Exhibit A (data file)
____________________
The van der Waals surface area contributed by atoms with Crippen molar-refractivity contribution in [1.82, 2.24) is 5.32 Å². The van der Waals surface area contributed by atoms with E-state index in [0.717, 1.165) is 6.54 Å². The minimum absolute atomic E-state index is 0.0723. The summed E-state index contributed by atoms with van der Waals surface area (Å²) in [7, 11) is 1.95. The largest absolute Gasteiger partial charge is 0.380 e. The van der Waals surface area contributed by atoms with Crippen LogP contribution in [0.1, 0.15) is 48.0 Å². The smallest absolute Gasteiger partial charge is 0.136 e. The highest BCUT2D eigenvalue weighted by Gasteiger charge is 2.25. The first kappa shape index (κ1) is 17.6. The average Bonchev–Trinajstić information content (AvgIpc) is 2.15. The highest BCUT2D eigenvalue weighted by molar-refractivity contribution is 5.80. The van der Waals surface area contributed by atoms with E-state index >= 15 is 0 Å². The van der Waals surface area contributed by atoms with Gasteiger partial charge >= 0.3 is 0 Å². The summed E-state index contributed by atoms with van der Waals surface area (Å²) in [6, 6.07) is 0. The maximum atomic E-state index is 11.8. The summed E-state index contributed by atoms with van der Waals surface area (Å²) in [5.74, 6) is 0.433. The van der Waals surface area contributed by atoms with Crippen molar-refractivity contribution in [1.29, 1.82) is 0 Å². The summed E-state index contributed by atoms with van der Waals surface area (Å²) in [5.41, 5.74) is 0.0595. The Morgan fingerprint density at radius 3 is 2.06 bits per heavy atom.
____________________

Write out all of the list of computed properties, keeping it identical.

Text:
The van der Waals surface area contributed by atoms with Crippen molar-refractivity contribution in [1.82, 2.24) is 5.32 Å². The van der Waals surface area contributed by atoms with E-state index in [0.717, 1.165) is 6.54 Å². The minimum absolute atomic E-state index is 0.0723. The summed E-state index contributed by atoms with van der Waals surface area (Å²) in [7, 11) is 1.95. The largest absolute Gasteiger partial charge is 0.380 e. The van der Waals surface area contributed by atoms with Crippen LogP contribution in [0.1, 0.15) is 48.0 Å². The smallest absolute Gasteiger partial charge is 0.136 e. The highest BCUT2D eigenvalue weighted by Gasteiger charge is 2.25. The first kappa shape index (κ1) is 17.6. The average Bonchev–Trinajstić information content (AvgIpc) is 2.15. The highest BCUT2D eigenvalue weighted by molar-refractivity contribution is 5.80. The van der Waals surface area contributed by atoms with E-state index >= 15 is 0 Å². The van der Waals surface area contributed by atoms with Gasteiger partial charge >= 0.3 is 0 Å². The summed E-state index contributed by atoms with van der Waals surface area (Å²) in [6, 6.07) is 0. The maximum atomic E-state index is 11.8. The summed E-state index contributed by atoms with van der Waals surface area (Å²) in [5.74, 6) is 0.433. The van der Waals surface area contributed by atoms with Crippen molar-refractivity contribution in [1.29, 1.82) is 0 Å². The summed E-state index contributed by atoms with van der Waals surface area (Å²) in [5.41, 5.74) is 0.0595. The Morgan fingerprint density at radius 3 is 2.06 bits per heavy atom.